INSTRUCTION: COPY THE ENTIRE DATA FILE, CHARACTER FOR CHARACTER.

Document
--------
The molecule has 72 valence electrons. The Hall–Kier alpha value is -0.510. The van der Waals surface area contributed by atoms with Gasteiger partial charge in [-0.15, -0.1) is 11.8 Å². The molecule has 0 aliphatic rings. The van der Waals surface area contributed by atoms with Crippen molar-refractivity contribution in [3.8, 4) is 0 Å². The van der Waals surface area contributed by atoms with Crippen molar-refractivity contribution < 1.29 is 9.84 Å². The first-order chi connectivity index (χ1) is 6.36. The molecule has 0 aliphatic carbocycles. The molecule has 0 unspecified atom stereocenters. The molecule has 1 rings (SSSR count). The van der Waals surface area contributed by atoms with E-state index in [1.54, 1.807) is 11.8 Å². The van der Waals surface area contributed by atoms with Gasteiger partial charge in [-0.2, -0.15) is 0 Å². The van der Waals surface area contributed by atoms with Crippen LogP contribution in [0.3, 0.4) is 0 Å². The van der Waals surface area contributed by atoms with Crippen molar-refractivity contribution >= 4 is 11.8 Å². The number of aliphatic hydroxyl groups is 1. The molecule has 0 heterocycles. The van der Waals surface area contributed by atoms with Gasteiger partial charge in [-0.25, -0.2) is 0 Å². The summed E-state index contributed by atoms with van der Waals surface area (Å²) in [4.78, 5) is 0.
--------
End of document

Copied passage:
The molecule has 72 valence electrons. The Hall–Kier alpha value is -0.510. The van der Waals surface area contributed by atoms with Gasteiger partial charge in [-0.15, -0.1) is 11.8 Å². The molecule has 0 aliphatic rings. The van der Waals surface area contributed by atoms with Crippen molar-refractivity contribution in [3.8, 4) is 0 Å². The van der Waals surface area contributed by atoms with Crippen molar-refractivity contribution < 1.29 is 9.84 Å². The first-order chi connectivity index (χ1) is 6.36. The molecule has 0 aliphatic carbocycles. The molecule has 0 unspecified atom stereocenters. The molecule has 1 rings (SSSR count). The van der Waals surface area contributed by atoms with E-state index in [1.54, 1.807) is 11.8 Å². The van der Waals surface area contributed by atoms with Gasteiger partial charge in [-0.2, -0.15) is 0 Å². The van der Waals surface area contributed by atoms with Crippen LogP contribution in [0.3, 0.4) is 0 Å². The van der Waals surface area contributed by atoms with Crippen molar-refractivity contribution >= 4 is 11.8 Å². The number of aliphatic hydroxyl groups is 1. The molecule has 0 heterocycles. The van der Waals surface area contributed by atoms with Gasteiger partial charge in [-0.25, -0.2) is 0 Å². The summed E-state index contributed by atoms with van der Waals surface area (Å²) in [4.78, 5) is 0.